The Nursehound, also known as large spotted dogfish, is a benthic shark, common but not abundant in cold and warm waters. They are common inshore and offshore sharks found on the continental shelf over rough, even rocky or coralline ground, and algal-covered bottoms. Usually found at depths between 20 and 60 m, and up to 500m. A large, fairly stocky, catshark with large and small black spots and white spots covering dorsal surface. They have a robust body with a broad, rounded head and two dorsal fins placed far back. Nursehounds have nocturnal habits and generally hide inside small holes during the day. They feed mainly on crustaceans, mollusks and a large variety of fish, including smaller sharks.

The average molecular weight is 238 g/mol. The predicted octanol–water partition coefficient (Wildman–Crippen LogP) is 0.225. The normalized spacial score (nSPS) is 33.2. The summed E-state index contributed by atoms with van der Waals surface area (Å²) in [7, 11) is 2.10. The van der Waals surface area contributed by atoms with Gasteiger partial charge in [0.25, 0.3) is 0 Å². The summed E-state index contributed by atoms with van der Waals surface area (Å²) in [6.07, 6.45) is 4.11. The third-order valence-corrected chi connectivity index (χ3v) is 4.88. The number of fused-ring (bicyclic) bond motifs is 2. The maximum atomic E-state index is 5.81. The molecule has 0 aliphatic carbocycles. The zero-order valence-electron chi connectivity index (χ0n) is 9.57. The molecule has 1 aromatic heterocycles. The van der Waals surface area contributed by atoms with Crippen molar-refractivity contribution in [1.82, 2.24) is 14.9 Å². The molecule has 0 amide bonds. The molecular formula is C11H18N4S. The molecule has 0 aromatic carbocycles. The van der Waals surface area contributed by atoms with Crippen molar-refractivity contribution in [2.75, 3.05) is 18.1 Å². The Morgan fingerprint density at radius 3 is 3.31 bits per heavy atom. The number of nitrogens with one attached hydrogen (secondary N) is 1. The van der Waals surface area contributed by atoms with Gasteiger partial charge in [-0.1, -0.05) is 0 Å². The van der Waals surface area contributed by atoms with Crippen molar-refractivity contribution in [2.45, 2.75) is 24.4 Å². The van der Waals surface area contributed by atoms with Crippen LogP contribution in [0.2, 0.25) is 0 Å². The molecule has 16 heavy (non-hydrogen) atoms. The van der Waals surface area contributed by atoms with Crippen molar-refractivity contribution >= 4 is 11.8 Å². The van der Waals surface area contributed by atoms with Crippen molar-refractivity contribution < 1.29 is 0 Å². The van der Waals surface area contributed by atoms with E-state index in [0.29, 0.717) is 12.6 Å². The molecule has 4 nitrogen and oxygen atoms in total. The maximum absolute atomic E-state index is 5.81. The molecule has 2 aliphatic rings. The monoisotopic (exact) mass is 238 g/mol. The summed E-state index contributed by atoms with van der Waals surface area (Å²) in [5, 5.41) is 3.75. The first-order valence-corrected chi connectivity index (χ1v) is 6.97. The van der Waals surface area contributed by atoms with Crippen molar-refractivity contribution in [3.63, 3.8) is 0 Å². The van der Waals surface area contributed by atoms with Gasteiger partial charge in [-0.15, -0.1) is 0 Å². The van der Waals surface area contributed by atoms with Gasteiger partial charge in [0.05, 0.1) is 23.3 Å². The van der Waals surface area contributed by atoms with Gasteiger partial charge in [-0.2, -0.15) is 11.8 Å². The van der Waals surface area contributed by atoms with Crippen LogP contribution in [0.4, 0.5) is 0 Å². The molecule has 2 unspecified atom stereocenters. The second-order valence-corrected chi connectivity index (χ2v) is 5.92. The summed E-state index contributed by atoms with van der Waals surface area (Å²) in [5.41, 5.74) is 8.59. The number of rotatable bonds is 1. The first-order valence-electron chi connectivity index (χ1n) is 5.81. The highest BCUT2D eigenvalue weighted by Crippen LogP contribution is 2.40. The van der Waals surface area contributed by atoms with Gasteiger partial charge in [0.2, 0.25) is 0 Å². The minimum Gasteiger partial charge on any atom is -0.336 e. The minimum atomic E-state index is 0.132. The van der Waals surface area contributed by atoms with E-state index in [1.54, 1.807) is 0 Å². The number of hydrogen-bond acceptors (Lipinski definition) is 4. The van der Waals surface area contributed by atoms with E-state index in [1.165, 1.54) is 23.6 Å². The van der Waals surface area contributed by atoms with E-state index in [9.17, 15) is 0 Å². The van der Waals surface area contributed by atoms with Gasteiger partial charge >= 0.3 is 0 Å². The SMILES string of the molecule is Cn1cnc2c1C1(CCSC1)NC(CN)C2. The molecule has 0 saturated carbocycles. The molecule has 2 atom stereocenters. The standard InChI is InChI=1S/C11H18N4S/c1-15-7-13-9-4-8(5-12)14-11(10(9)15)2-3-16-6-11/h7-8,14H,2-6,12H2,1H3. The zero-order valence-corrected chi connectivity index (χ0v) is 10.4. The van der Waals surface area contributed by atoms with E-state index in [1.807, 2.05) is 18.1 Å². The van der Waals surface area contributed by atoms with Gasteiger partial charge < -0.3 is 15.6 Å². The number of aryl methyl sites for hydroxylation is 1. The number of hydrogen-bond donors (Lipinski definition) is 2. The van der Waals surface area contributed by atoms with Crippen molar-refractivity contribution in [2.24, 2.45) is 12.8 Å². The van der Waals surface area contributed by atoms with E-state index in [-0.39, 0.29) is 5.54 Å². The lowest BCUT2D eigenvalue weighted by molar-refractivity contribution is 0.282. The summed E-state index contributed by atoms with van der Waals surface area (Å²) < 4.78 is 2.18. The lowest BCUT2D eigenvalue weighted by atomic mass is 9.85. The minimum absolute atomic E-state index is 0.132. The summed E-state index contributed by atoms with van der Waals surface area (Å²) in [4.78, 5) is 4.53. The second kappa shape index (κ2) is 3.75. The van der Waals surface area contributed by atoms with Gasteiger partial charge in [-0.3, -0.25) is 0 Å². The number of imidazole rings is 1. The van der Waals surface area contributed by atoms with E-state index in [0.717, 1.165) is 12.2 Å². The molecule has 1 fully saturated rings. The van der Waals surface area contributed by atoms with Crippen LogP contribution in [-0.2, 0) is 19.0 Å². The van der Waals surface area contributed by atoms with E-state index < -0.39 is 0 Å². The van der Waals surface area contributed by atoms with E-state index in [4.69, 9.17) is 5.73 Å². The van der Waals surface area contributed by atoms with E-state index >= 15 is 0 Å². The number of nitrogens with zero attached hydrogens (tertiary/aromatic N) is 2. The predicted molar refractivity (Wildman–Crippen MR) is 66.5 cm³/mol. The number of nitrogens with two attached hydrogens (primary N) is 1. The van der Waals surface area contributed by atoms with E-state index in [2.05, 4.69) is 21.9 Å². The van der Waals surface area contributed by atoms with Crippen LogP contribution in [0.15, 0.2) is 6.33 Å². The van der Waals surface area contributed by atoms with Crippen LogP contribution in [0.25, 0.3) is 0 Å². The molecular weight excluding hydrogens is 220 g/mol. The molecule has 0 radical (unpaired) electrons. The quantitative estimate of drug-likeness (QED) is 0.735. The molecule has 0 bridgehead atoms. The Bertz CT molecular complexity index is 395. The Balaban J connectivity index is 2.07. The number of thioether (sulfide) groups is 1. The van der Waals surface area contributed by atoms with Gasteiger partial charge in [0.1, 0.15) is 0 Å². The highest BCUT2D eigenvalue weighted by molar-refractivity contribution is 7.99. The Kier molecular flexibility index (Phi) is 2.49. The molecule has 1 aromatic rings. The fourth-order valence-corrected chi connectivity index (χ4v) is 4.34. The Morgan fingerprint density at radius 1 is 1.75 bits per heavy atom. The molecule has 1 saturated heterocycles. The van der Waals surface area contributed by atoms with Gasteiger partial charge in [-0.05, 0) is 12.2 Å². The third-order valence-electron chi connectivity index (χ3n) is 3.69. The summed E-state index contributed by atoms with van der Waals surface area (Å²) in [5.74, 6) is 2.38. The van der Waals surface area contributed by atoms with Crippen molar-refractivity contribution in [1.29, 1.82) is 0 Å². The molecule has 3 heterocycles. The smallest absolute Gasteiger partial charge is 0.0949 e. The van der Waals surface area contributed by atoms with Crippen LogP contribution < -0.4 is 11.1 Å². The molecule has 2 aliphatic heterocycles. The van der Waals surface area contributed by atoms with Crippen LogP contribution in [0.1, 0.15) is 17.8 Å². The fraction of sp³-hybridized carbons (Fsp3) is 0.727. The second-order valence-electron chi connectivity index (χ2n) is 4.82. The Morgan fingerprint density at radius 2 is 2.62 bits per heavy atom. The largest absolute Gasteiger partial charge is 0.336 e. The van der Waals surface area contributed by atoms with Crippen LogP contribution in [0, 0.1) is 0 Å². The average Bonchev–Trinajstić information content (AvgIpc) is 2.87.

They are oviparous, with a single egg per oviduct. Spawning occurs throughout the year, and they can lay around 100 eggs every year, 2 eggs each time, that hatch after 9 months of development. The babies are 16 cm in total length.
Their skin is rough, like all sharks, and was previously used as sandpaper to polish wood. The eggs lie in distinctive capsules, which are known as mermaids’ purses, and are normally found on marine coasts and rocky bays.